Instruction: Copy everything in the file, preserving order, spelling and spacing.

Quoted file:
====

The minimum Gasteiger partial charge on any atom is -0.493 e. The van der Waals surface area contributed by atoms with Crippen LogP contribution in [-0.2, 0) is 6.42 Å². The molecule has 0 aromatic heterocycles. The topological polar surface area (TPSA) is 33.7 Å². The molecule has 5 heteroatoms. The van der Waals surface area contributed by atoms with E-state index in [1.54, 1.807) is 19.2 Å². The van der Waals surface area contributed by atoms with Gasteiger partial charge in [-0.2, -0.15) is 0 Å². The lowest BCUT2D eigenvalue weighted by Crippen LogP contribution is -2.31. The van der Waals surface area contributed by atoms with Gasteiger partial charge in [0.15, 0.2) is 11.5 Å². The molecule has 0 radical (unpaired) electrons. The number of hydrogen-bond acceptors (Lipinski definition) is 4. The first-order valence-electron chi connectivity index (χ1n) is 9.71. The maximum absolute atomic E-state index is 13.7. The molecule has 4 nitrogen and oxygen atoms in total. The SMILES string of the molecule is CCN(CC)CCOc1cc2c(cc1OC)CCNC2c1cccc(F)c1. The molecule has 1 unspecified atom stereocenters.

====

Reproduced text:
The minimum Gasteiger partial charge on any atom is -0.493 e. The van der Waals surface area contributed by atoms with Crippen LogP contribution in [-0.2, 0) is 6.42 Å². The molecule has 0 aromatic heterocycles. The topological polar surface area (TPSA) is 33.7 Å². The molecule has 5 heteroatoms. The van der Waals surface area contributed by atoms with E-state index in [1.54, 1.807) is 19.2 Å². The van der Waals surface area contributed by atoms with Gasteiger partial charge in [-0.2, -0.15) is 0 Å². The lowest BCUT2D eigenvalue weighted by Crippen LogP contribution is -2.31. The van der Waals surface area contributed by atoms with Gasteiger partial charge in [0.15, 0.2) is 11.5 Å². The molecule has 0 radical (unpaired) electrons. The number of hydrogen-bond acceptors (Lipinski definition) is 4. The first-order valence-electron chi connectivity index (χ1n) is 9.71. The maximum absolute atomic E-state index is 13.7. The molecule has 4 nitrogen and oxygen atoms in total. The SMILES string of the molecule is CCN(CC)CCOc1cc2c(cc1OC)CCNC2c1cccc(F)c1. The molecule has 1 unspecified atom stereocenters.